27 March 2012
The price of a 1st Class stamp is set to go up to 60p on 30 April, with a 2nd Class stamp rising to 50p. ...
The price of a 1st Class stamp is set to go up to 60p this month, after MPs and regulator Ofcom backed Royal Mail’s plans to raise prices.
The thirty percent price rise follows a long consultation period with regulator Ofcom and the Business Select Committee, and will see 1st Class stamps rise from the current 46p to 60p and 2nd Class stamps go up from 36p to 50p, on 30 April. A cap of 55p on the 2nd Class rate has been introduced, though this may rise with inflation. In a controversial move, customers claiming benefits will be able to purchase stamps at the same rate as last year during the Christmas period.
Royal Mail confirmed that those claiming Pension Credit, Incapacity Benefit or Employment and Support Allowance will be able to buy Christmas stamps at the 2011 prices, with a limit of 36 stamps per customer per Post Office branch from 6 November until the last mailing date for Christmas. Other customers will only be able to buy the stamps at the new, higher rates. The way in which the proposed pricing will affect the design of stamps has not been detailed as yet.
Moya Greene, CEO, said: 'We know how hard it is for households and businesses when our economy is as tough as it is now. No-one likes to raise prices in the current economic climate but, regretfully, we have no option. Royal Mail provides one of the highest quality postal services in Europe for amongst the lowest prices for both consumers and business. That service is under threat from declining volume, e-substitution and ever increasing competition. Because of these pressures Royal Mail has lost £1 billion over the last four years; the sustainability of the service is now at risk. Price increases are needed to return the Universal Service to sustainability.'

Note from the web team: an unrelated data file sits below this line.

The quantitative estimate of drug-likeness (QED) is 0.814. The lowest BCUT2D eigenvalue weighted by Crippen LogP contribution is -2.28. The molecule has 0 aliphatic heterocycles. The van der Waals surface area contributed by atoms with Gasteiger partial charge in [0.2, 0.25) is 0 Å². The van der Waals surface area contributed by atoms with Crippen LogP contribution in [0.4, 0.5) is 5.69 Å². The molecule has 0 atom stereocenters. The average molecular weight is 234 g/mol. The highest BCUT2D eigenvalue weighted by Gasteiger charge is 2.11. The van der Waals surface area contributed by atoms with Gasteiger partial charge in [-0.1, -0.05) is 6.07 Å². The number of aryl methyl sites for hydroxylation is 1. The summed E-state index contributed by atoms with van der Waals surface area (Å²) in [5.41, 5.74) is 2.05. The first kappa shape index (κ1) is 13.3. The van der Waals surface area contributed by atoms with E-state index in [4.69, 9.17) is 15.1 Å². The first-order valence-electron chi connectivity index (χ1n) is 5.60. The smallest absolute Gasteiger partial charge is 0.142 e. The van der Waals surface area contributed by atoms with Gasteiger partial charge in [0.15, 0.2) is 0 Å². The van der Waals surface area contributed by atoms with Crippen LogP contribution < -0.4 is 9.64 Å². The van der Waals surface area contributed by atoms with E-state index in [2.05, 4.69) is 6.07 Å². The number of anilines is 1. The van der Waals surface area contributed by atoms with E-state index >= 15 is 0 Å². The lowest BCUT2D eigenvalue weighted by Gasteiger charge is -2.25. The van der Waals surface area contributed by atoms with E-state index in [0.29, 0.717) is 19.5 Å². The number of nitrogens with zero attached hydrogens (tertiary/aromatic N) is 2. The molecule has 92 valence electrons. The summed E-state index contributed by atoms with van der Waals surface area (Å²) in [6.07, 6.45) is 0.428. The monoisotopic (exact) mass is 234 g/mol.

Reaction to the proposals has varied between media outlets, with the Daily Mail claiming ‘raises the prospect of benefit cheats being allowed cheaper stamps.’ The official minutes of the Business Select Committee meeting also showed concern: ‘We note Royal Mail’s announcement that Christmas 2012 stamp prices will be held at their 2011 level for vulnerable consumers. While protecting vulnerable consumers in this way is a welcome aspiration, it is not a fully-formed policy… we are concerned about the practicalities of introducing it.’
In a statement Royal Mail said:
- We know how hard it is for households and businesses when our economy is as tough as it is now. We have thought very carefully about the impact on our customers and on our own business, before deciding to raise our prices.
Following Ofcom’s decision today about a new regulatory framework, Royal Mail is announcing that from April 30, the price of a First Class stamp for a standard letter will rise from 46p to 60p. The price of a Second Class stamp for a standard letter will increase from 36p to 50p.
- Ofcom has said Royal Mail’s financial position puts the viability of the Universal Service at severe risk. Royal Mail has made a loss on its core mails, including packets, activities of almost £1 billion over the last four financial years. Price increases are therefore needed to put the Universal Service on a sound, sustainable and secure basis.
- Postal service standards in the UK are high and increases are needed to pay for them. Royal Mail’s next day target of 93% is the highest for any major EU country. We also deliver six days a week while many EU countries only provide a five day delivery service.
- For low income households, Royal Mail will keep stamps for letters for Christmas 2012 at the same price as in 2011. Households on pension credit and employment and support allowance (or incapacity benefit) will be eligible. They will be able to buy up to three books of 12 stamps – 36 stamps in total – in one purchase from any of the 11,801 Post Office branches from 6 November until the last posting dates before Christmas.